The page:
Also, sugar is abundant in soda. In all honesty, a little natural sugar is not bad. However, dairy and processed sugar both cause your throat to become phlegmy.

There are two good reasons to stop drinking soda: carbonation and processed sugar. You could decide to stop using it completely if you stop using it for vocal performances, and that may be really good for your health.

Ice-cold water

A beverage that is excessively cold might cause your throat muscle to tighten, which makes flexibility challenging even though water is highly important in all facets of life.

The greatest approach to avoiding strain and hitting all the pitches you need is to keep your throat relaxed, and ice-cold water doesn’t help you with this.

Ice-cold water

What to drink to have a good voice

Plain water

Is drinking plain water recommended for singers? Absolutely. A glass of water is actually the best thing you can give your voice. Instead of narrowing your throat, you want the water to lubricate and moisten it.

You don't want the water to be ice-cold, keep that in mind. However, it doesn't have to be just ordinary warm water. Warm water is wonderful if you enjoy it, but water at room temperature is ideal.

Many professionals advise you to start consuming significant amounts of water the day before your performance. You must stay hydrated, and nothing will help you more than pure, unprocessed water.

Decaffeinated tea and coffee

Your throat muscles may benefit greatly from drinking tea without caffeine. Your flexibility will improve, and your muscles will be able to remain relaxed thanks to this warm beverage and this is key if you want to know what to drink to have a good voice.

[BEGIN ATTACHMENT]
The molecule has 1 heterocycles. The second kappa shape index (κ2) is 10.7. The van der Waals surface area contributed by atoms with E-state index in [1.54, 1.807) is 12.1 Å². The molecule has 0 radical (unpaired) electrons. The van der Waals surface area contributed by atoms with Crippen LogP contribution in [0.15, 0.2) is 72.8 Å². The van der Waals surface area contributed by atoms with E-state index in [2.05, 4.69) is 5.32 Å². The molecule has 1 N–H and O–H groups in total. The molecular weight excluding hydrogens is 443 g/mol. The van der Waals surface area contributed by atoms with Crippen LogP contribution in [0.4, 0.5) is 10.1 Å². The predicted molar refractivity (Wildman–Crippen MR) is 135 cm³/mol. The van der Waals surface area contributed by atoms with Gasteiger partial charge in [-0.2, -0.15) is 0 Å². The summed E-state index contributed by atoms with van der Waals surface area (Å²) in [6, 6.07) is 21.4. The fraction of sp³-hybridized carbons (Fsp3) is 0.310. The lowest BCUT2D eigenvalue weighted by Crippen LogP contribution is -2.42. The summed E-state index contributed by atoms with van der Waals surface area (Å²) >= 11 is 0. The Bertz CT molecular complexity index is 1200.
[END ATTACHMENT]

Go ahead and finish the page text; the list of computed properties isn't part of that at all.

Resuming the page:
You'll notice better control of your voice and an easier time hitting higher notes the more relaxed your muscles are as a result of drinking hot beverages. Additionally, tea will make you feel hydrated but not bloated. Lemon tea and black tea are both excellent choices.

Decaffeinated tea and coffee

Honey

To calm your voice, try a few drops of honey in your tea or water. Honey prevents sore throats in addition to easing voice strains and it’s the perfect thing to add in your drinks to have a good voice.

You shouldn't squeeze all of the honey from the container into your water because it contains a lot of sugar, but a teaspoon will have a great impact.

What to drink to have a good voice - Conclusion

Water is the ideal beverage for vocalists to drink to have a good voice. Simple as. Add some lemon or honey to it if you find it to be too plain. You'll be successful if you treat your voice and throat with the same respect that you do your training and study materials.

If you liked this post and would want to read additional advice for musicians or general information about the music industry, please visit our blog section( ).

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Thanks for reading,
CalypsoRoom Team





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Written by CalypsoRoom Editorial Team
The CalypsoRoom Editorial Team is a skilled and diverse group of writers, researchers, and industry specialists who have access to Calypso's data and information in order to give you broad knowledge about the music industry as well as helpful advice to help you manage your music and dancing career.

Updated January 2023